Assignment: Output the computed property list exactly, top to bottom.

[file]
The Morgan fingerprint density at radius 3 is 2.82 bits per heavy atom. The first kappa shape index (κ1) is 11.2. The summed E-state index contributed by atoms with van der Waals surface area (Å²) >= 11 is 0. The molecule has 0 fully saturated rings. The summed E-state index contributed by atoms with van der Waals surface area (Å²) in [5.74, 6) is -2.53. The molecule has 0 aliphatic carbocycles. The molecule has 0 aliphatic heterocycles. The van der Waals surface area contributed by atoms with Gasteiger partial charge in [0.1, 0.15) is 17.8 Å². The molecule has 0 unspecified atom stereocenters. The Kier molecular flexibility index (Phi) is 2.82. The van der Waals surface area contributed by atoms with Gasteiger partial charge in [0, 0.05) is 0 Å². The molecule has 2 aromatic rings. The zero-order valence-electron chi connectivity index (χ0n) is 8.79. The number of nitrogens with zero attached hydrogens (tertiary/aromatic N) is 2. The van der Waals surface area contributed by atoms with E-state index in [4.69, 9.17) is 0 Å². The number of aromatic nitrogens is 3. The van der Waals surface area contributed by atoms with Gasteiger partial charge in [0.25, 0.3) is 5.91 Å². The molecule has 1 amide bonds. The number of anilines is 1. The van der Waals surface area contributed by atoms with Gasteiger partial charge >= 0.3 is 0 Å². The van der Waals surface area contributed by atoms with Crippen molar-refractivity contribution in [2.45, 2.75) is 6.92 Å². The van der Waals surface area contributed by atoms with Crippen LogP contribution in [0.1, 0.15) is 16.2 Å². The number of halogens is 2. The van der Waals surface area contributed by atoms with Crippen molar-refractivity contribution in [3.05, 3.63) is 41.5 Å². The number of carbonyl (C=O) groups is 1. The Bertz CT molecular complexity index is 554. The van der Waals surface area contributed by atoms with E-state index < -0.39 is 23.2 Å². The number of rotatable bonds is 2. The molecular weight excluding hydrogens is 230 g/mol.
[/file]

The Morgan fingerprint density at radius 3 is 2.82 bits per heavy atom. The first kappa shape index (κ1) is 11.2. The summed E-state index contributed by atoms with van der Waals surface area (Å²) >= 11 is 0. The molecule has 0 fully saturated rings. The summed E-state index contributed by atoms with van der Waals surface area (Å²) in [5.74, 6) is -2.53. The molecule has 0 aliphatic carbocycles. The molecule has 0 aliphatic heterocycles. The van der Waals surface area contributed by atoms with Gasteiger partial charge in [0.1, 0.15) is 17.8 Å². The molecule has 0 unspecified atom stereocenters. The Kier molecular flexibility index (Phi) is 2.82. The van der Waals surface area contributed by atoms with Gasteiger partial charge in [0, 0.05) is 0 Å². The molecule has 2 aromatic rings. The zero-order valence-electron chi connectivity index (χ0n) is 8.79. The number of nitrogens with zero attached hydrogens (tertiary/aromatic N) is 2. The van der Waals surface area contributed by atoms with E-state index in [4.69, 9.17) is 0 Å². The number of aromatic nitrogens is 3. The van der Waals surface area contributed by atoms with Gasteiger partial charge in [0.25, 0.3) is 5.91 Å². The molecule has 1 amide bonds. The number of anilines is 1. The van der Waals surface area contributed by atoms with Gasteiger partial charge >= 0.3 is 0 Å². The van der Waals surface area contributed by atoms with Crippen molar-refractivity contribution in [2.45, 2.75) is 6.92 Å². The van der Waals surface area contributed by atoms with Crippen LogP contribution in [0.1, 0.15) is 16.2 Å². The number of halogens is 2. The van der Waals surface area contributed by atoms with Crippen molar-refractivity contribution in [3.05, 3.63) is 41.5 Å². The number of carbonyl (C=O) groups is 1. The Bertz CT molecular complexity index is 554. The van der Waals surface area contributed by atoms with E-state index < -0.39 is 23.2 Å². The number of rotatable bonds is 2. The molecular weight excluding hydrogens is 230 g/mol.